Welcome to my "guide" to some of my favorite Spanish-language music, stuff from Cuba, Puerto Rico, Latin America and beyond...
This page covers the letter "J"
Los Jardineros "The Best Of Los Jardineros" (Shanachie/Yazoo, 2006)
An awesome collection of classic recordings from the New York-based Puerto Rican ensemble, Los Jardineros, who recorded prolifically for the OKeh record label in the 1920s and '30s. The dazzling acoustic guitar work and plaintive vocals that have become the hallmark of Puerto Rican jibaro music are richly abundant here, with many of the finest borriqueno musical pioneers captured at their best. Among the musicians is a young Fausto Delgado, who joined the group in 1930, and who went on to record numerous records on his own in the decades that followed. Great stuff, with some really hot musicianship, as well as a number of topically-oriented songs that will still be of interest to modern listeners. So... any chance we'll get a Volume Two anytime soon?
Generoso Jimenez "El Trombon Majadero" (Bembe, 1998)
A wonderful album of super-swank dance music from a former member of Beny More's band. These mid-'60s sessions were made recorded not long after More's death in 1963, and they show Jimenez in peak form. Sharp horn charts that anticipate the punchiness of New York salsa, but also show a strong jazz influence. This is a really fun record... well worth tracking down!
Generoso Jimenez "Generoso Que Bueno Toca Usted" (Pimienta/Universal Latino, 2002)
Jimenez is still holding his own and banging out some tasty Cuban dance music, even at this late date. Ths is a very good record, although if I had to complain about anything on here, it would be the repetitive "Cherry Pink" -styled brass sting, which crops up all over this album, and seems a bit overused. Otherwise, this is sharp, solid musicianship!
Generoso Jimenez "Tojo/Trombon Majadero" (Disconcorme/Malanga Music, 2007)
A delicious reissue of two early-1960s albums by Cuban trombonist Generoso Jimenez, a veteran of Bebo Valdes and Beny More's bands, and a longtime fixture in the Cuban jazz movement. Jimenez cut his teeth playing nightly gigs in Havana's booming Batista-era nightclub scene, playing with and backing many of the top talents in Cuba, as well as visiting stars from the United States. It was as a key member of Beny More's band that he really made his mark, jamming with other descarga jazz legends, such as Chocolate Armenteros, Cachao Lopez, Papito Hernandez and others. These two solo albums, Ritmo (1960) and Trombon Majadero (1965), were recorded both before and after More's untimely death, and show Jimenez and his cohorts playing at peak strength. Some of the harder horn arrangements are a bit merciless and play against the fluidity of the percussion... But there's no questioning the soulfulness and power of these ensembles... Latin jazz fans will definitely want to snap this up.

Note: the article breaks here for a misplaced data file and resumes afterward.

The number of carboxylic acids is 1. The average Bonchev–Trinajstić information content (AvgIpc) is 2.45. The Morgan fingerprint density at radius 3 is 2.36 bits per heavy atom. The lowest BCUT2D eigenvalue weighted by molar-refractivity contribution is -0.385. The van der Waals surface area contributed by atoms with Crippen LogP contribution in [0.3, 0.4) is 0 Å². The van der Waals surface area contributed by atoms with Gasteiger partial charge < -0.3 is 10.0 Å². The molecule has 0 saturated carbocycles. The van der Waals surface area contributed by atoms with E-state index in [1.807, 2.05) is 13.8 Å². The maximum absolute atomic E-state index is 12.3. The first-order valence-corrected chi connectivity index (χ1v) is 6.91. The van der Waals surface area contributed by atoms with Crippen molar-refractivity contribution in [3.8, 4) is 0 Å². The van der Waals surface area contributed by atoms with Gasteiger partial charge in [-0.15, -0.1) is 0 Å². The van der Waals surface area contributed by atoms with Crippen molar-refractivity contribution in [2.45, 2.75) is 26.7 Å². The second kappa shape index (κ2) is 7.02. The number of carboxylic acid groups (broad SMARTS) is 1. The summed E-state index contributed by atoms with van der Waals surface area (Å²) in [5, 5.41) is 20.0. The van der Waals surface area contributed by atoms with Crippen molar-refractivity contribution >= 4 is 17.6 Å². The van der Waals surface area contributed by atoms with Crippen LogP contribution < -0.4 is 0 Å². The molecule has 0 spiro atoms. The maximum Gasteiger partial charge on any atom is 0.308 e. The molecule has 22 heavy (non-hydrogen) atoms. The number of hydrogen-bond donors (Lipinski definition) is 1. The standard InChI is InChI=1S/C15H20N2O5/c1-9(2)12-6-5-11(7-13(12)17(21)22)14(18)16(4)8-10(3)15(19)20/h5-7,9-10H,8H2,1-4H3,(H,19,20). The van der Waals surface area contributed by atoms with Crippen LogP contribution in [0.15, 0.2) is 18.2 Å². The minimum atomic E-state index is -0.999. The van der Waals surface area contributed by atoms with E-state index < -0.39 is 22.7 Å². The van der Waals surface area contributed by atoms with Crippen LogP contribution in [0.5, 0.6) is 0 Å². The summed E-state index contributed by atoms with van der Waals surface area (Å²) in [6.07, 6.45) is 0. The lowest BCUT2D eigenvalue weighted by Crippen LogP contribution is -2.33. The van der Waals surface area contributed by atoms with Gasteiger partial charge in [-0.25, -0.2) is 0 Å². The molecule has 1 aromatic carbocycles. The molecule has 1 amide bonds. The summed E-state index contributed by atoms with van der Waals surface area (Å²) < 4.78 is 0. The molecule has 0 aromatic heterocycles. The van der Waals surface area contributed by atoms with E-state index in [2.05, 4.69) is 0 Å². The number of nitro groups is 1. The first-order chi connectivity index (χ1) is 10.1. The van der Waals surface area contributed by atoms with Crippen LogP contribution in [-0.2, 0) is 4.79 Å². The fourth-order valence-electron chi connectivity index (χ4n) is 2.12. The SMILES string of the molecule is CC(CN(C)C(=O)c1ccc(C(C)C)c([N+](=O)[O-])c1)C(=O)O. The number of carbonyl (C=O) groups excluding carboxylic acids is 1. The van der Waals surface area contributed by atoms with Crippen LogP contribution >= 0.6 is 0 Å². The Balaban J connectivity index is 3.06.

Juaneco Y Su Combo "Masters Of Chicha, v.1" (Barbes, 2008)
Chicha music, an electrified version of the party tunes that came out of the Peruvian slums, became popular in the 1960s and '70s, when the solid-body electric guitars, keyboards and synthesizers of the North American rock scene became available to regional bands in South America. It's a giddy, propulsive genre that is hard to resist. In strict musical terms, it may seem a bit monotonous, but the addition of these modern instruments, along with their newfound amplification and distortion, added both a new sonic texture and a joyful physicality to the performances, just as they did a decade earlier when American country and blues evolved into electric rock and roll. The guitar tones are both rough and fluid, recalling the surf bands of the early '60s, and the vibrant energy still translates across several decades and a large cultural divide. This disc highlights one of the better-known bands of the admittedly obscure chicha scene, Juaneco Y Su Combo, led by Juan Wong Popolizio, a Peruvian-Chinese accordionist who took the band over from his father. Along with guitarist Noe Fachin -- whose emphatic, decisive guitar work is the core of the band's sound -- Wong forged the combo into one of the most dynamic and compelling of the chicha bands. This is a fun record, hard to resist (great for cruising to, by the way...) and packed with perky, hopped-up versions of traditional Peruvian huaynos, joropos and other regional styles. Check it out, and you'll be hooked. (NOTE: This is a companion to the earlier collection, Roots Of Chicha, also on the Barbes label, and also worth tracking down. For more info, go to the Barbes Records website.)
Los Jubilados "Cero Farandulero" (Rounder/Corason, 1998)
This one's a real doozie! Super-fab old-style dance music - son montunos and guarachas -- from a group of veteran musicians, ex-members of some of the island's best Depression-era dance bands. (The group's name means "pensioners" in Spanish... a cute joke about their considerable age...) Mainly acoustic, with some tasteful horn riffs, and tasty, soulful vocals. This record is a lot of fun, and a real standout amid the flood of post-Buena Vista releases available these days. Check it out!
Los Jubilados "Oyeme Cachita" (Corason, 2000)
Los Jubilados "No Tiene Telerana" (Corason, 2001)
Los Jubilados "Pura Tradicion" (2009)
World Music Index